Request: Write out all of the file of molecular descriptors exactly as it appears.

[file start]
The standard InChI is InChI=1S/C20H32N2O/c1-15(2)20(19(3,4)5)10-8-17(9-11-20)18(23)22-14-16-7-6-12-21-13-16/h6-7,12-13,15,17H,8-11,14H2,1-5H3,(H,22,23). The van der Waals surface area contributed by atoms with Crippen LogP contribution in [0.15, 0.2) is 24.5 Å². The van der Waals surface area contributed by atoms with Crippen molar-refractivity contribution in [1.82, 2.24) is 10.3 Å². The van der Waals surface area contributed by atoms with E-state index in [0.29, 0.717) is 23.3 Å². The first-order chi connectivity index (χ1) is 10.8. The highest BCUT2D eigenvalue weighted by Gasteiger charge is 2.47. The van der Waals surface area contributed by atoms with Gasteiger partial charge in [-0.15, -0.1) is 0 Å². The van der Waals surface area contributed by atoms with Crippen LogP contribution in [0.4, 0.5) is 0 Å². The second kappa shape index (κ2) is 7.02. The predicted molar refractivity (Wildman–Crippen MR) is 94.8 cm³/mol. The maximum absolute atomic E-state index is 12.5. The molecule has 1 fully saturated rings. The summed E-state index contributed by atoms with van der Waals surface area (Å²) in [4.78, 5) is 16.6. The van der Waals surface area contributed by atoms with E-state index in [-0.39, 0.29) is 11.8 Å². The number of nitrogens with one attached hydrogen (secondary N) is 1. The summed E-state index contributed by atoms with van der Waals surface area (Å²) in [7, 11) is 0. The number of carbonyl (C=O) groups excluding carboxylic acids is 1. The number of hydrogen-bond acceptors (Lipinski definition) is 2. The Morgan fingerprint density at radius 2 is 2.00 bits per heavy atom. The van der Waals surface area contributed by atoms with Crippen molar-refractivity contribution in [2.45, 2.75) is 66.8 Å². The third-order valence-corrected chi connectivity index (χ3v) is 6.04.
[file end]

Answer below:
The standard InChI is InChI=1S/C20H32N2O/c1-15(2)20(19(3,4)5)10-8-17(9-11-20)18(23)22-14-16-7-6-12-21-13-16/h6-7,12-13,15,17H,8-11,14H2,1-5H3,(H,22,23). The van der Waals surface area contributed by atoms with Crippen LogP contribution in [0.15, 0.2) is 24.5 Å². The van der Waals surface area contributed by atoms with Crippen molar-refractivity contribution in [1.82, 2.24) is 10.3 Å². The van der Waals surface area contributed by atoms with E-state index in [0.29, 0.717) is 23.3 Å². The first-order chi connectivity index (χ1) is 10.8. The highest BCUT2D eigenvalue weighted by Gasteiger charge is 2.47. The van der Waals surface area contributed by atoms with Gasteiger partial charge in [-0.15, -0.1) is 0 Å². The van der Waals surface area contributed by atoms with Crippen LogP contribution in [0.4, 0.5) is 0 Å². The second kappa shape index (κ2) is 7.02. The predicted molar refractivity (Wildman–Crippen MR) is 94.8 cm³/mol. The maximum absolute atomic E-state index is 12.5. The molecule has 1 fully saturated rings. The summed E-state index contributed by atoms with van der Waals surface area (Å²) in [4.78, 5) is 16.6. The van der Waals surface area contributed by atoms with E-state index in [-0.39, 0.29) is 11.8 Å². The number of nitrogens with one attached hydrogen (secondary N) is 1. The summed E-state index contributed by atoms with van der Waals surface area (Å²) in [7, 11) is 0. The number of carbonyl (C=O) groups excluding carboxylic acids is 1. The number of hydrogen-bond acceptors (Lipinski definition) is 2. The Morgan fingerprint density at radius 2 is 2.00 bits per heavy atom. The van der Waals surface area contributed by atoms with Crippen molar-refractivity contribution in [2.45, 2.75) is 66.8 Å². The third-order valence-corrected chi connectivity index (χ3v) is 6.04.